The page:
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All the layers we just discussed collectively make up the container, or envelope, of a cell. As you have seen, different species use different combinations of these components to form their envelopes; the only constant is the cytoplasmic (or inner, for diderms) membrane.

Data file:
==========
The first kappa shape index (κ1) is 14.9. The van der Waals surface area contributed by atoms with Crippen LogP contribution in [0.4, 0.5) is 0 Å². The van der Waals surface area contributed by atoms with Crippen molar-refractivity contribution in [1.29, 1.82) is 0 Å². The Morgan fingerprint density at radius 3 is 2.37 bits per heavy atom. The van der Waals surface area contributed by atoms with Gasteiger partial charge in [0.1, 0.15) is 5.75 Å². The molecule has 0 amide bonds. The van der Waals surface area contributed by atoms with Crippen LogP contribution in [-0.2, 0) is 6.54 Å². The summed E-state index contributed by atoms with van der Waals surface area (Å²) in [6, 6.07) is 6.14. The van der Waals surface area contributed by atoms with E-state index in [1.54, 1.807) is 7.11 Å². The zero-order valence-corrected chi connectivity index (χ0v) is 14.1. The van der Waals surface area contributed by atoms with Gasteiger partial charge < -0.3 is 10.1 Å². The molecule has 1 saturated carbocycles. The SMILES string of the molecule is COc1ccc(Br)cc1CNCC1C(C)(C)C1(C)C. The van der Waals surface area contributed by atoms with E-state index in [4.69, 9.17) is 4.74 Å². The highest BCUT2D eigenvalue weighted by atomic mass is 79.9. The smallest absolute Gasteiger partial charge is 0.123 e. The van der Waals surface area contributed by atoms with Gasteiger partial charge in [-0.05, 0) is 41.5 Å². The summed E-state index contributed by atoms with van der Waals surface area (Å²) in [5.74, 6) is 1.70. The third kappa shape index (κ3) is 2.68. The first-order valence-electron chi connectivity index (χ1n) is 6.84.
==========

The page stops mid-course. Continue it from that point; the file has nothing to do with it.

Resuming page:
Now consider what these envelopes contain. In addition to water and small molecules, you have already seen some large protein complexes like motility machines. You have also seen many ribosomes–the protein/RNA complexes responsible for translating RNA into proteins. But you might have been surprised not to see something else: deoxyribonucleic acid, or DNA. The molecule containing the instructions for the life of the cell is of paramount importance, yet often invisible by microscopy. But not always. Thin filaments of DNA, only about 2 nm (two billionths of a meter) wide, blend in with the dense cytoplasm of the cell. When a cell lyses, though, its cytoplasm diffuses into the environment and the DNA filaments stand out against the now-much-reduced background. You can get an idea of the sheer abundance of DNA inside a cell from this Haloarcula argentinensis whose envelope has ruptured and contents are spilling out.